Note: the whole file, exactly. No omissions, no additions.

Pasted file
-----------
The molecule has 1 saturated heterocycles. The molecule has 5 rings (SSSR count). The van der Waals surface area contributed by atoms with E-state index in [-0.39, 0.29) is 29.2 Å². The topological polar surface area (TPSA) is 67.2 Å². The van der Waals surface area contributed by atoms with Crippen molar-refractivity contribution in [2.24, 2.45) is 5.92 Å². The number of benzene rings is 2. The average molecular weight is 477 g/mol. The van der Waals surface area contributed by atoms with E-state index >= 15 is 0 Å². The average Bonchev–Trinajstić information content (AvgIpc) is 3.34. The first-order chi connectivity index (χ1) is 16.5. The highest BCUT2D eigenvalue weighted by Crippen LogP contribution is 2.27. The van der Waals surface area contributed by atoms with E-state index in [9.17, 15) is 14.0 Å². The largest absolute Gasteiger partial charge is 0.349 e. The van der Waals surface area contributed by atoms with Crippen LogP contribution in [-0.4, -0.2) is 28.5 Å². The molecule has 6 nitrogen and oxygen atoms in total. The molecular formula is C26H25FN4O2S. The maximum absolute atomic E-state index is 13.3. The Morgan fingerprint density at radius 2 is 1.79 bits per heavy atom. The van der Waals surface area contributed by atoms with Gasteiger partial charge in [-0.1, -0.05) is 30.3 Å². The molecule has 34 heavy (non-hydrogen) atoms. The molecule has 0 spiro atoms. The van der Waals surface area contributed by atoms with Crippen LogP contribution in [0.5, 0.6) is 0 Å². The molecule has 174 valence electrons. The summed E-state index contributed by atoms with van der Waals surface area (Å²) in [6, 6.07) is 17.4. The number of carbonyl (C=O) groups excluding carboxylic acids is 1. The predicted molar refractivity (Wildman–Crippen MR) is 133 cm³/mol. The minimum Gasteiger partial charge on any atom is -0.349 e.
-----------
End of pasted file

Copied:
The molecule has 1 saturated heterocycles. The molecule has 5 rings (SSSR count). The van der Waals surface area contributed by atoms with E-state index in [-0.39, 0.29) is 29.2 Å². The topological polar surface area (TPSA) is 67.2 Å². The van der Waals surface area contributed by atoms with Crippen molar-refractivity contribution in [2.24, 2.45) is 5.92 Å². The number of benzene rings is 2. The average molecular weight is 477 g/mol. The van der Waals surface area contributed by atoms with E-state index >= 15 is 0 Å². The average Bonchev–Trinajstić information content (AvgIpc) is 3.34. The first-order chi connectivity index (χ1) is 16.5. The highest BCUT2D eigenvalue weighted by Crippen LogP contribution is 2.27. The van der Waals surface area contributed by atoms with E-state index in [9.17, 15) is 14.0 Å². The largest absolute Gasteiger partial charge is 0.349 e. The van der Waals surface area contributed by atoms with Crippen LogP contribution in [-0.4, -0.2) is 28.5 Å². The molecule has 6 nitrogen and oxygen atoms in total. The molecular formula is C26H25FN4O2S. The maximum absolute atomic E-state index is 13.3. The Morgan fingerprint density at radius 2 is 1.79 bits per heavy atom. The van der Waals surface area contributed by atoms with Gasteiger partial charge in [-0.1, -0.05) is 30.3 Å². The molecule has 34 heavy (non-hydrogen) atoms. The molecule has 0 spiro atoms. The van der Waals surface area contributed by atoms with Crippen LogP contribution in [0.5, 0.6) is 0 Å². The molecule has 174 valence electrons. The summed E-state index contributed by atoms with van der Waals surface area (Å²) in [6, 6.07) is 17.4. The number of carbonyl (C=O) groups excluding carboxylic acids is 1. The predicted molar refractivity (Wildman–Crippen MR) is 133 cm³/mol. The minimum Gasteiger partial charge on any atom is -0.349 e.